Bald Eagle

The bald eagle (Haliaeetus leucocephalus) is the national bird of the United States of America and is one of the most iconic birds in the world. It is a large bird of prey, with a wingspan of up to 7 feet and a weight of up to 14 pounds. The bald eagle is known for its distinctive white head and tail, and its brown body.

Bald eagles are found throughout North America, from Alaska to Mexico. They prefer to live near large bodies of water, such as lakes, rivers, and oceans. Bald eagles are carnivores, and their diet consists mainly of fish. They also eat small mammals, birds, and reptiles.

Bald eagles are solitary birds, and they only pair up during the breeding season. Bald eagles build their nests in tall trees, and the female eagle lays two to four eggs. The eggs hatch after about 35 days, and the chicks fledge from the nest after about 10 weeks.

Bald eagles are protected by law in the United States. They were once endangered, but their populations have recovered in recent years. Bald eagles are now a common sight in many parts of the country.


Bald eagles live in a variety of habitats, including forests, lakes, rivers, and coastlines. They prefer to nest in tall trees near water sources.


Bald eagles are carnivores and their diet consists primarily of fish. They also eat small mammals, birds, and reptiles.


Bald eagles are solitary birds and only come together to mate and raise their young. They are also very territorial and will defend their territory from other bald eagles.


Bald eagles have a lifespan of up to 20 years in the wild.


Bald eagles have a number of adaptations that help them survive in their environment. These adaptations include:
  • Sharp eyesight: Bald eagles have very sharp eyesight, which helps them to spot prey from a distance.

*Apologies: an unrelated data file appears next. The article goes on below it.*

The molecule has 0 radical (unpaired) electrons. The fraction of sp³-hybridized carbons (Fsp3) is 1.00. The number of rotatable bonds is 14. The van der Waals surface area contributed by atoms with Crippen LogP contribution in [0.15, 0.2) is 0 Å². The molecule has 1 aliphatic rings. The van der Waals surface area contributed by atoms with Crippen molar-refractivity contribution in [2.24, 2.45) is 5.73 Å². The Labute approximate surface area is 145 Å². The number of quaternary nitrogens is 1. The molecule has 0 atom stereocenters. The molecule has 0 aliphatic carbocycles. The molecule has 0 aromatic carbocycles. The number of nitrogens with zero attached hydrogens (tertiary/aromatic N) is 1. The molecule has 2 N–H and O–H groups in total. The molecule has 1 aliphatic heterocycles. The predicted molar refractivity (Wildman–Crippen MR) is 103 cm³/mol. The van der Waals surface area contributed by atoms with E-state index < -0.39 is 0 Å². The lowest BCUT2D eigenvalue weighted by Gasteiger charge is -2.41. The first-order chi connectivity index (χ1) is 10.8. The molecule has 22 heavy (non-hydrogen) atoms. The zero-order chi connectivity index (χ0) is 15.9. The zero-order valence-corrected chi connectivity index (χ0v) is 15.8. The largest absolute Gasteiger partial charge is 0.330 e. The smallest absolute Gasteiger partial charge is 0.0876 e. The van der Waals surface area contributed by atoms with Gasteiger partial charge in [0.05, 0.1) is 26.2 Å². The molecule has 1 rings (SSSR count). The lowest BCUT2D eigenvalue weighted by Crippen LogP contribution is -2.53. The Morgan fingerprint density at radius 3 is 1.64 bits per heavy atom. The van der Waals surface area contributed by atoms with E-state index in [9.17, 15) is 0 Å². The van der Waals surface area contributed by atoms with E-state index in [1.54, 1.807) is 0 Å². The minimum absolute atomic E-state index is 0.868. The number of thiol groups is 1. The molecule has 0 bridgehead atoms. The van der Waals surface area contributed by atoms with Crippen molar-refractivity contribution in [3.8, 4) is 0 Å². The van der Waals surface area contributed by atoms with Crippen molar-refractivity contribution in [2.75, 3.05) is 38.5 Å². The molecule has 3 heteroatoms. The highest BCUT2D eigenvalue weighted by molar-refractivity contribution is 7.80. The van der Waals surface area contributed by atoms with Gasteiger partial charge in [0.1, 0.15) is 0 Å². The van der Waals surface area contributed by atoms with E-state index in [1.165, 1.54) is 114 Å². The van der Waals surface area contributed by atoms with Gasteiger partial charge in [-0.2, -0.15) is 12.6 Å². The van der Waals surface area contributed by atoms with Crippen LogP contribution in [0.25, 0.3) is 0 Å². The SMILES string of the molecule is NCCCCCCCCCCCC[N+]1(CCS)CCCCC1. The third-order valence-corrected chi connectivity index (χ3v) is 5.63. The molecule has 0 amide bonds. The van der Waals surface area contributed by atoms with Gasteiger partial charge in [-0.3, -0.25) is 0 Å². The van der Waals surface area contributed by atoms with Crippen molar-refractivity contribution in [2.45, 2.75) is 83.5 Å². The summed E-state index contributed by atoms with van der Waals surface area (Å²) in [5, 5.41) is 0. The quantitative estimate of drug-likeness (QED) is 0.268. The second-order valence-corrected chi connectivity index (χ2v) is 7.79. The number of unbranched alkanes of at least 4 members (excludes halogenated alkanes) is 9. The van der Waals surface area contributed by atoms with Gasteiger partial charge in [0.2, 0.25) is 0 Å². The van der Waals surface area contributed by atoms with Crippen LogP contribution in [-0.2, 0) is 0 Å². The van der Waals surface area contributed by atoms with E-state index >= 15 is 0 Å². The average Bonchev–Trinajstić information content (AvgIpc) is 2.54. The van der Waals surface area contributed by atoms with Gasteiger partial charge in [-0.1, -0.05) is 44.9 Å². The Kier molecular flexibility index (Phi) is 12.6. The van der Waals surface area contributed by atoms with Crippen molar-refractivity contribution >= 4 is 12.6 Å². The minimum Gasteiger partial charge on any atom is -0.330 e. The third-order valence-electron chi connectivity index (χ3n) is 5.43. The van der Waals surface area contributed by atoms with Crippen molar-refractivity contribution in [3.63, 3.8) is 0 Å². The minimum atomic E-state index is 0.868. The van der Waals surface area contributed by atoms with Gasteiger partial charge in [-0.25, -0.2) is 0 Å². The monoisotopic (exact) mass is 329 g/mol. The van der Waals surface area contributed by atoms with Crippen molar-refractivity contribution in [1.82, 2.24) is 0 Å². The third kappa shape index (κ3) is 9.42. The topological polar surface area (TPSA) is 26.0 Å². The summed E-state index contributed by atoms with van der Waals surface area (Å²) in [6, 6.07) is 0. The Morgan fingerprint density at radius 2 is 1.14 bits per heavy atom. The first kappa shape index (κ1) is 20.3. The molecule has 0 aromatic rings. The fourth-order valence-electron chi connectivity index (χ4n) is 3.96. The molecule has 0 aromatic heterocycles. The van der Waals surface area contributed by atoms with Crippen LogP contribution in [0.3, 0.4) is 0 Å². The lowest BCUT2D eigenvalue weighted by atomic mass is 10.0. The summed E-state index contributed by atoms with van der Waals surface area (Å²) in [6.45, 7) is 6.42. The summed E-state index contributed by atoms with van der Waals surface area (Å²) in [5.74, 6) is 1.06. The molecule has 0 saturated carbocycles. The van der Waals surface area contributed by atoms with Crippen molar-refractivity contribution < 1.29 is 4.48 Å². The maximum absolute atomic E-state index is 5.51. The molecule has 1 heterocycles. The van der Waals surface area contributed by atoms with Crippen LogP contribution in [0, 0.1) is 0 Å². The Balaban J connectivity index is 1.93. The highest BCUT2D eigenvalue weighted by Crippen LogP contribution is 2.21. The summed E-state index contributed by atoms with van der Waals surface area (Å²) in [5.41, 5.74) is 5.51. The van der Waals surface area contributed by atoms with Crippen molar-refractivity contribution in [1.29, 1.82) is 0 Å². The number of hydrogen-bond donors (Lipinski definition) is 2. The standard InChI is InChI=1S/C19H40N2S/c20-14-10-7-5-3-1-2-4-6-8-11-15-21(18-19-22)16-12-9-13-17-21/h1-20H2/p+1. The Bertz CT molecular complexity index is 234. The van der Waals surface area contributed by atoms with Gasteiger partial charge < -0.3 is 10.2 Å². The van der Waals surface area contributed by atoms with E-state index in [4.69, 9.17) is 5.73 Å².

• Powerful talons: Bald eagles have powerful talons that they use to catch and kill prey.
  • Strong wings: Bald eagles have strong wings that allow them to fly long distances.
Mating and reproduction

Bald eagles reach sexual maturity at around 4 to 5 years of age. They mate for life and build their nests together. The female eagle lays two eggs, which are incubated for about 35 days. Both parents help to raise the young eagles, which fledge at around 10 to 12 weeks of age.


Bald eagles have few predators in the wild. Their main predators are other bald eagles, owls, and coyotes.

Conservation status

Bald eagles were once listed as endangered in the United States, but their population has recovered in recent years. They are now considered to be of least concern.

Interesting facts
  • Bald eagles are not actually bald. Their heads and tails are covered in white feathers.
  • Bald eagles are monogamous and mate for life.
  • Bald eagles can fly at speeds of up to 35 miles per hour.
  • Bald eagles can live for up to 20 years in the wild.
  • Bald eagles are the national bird of the United States.
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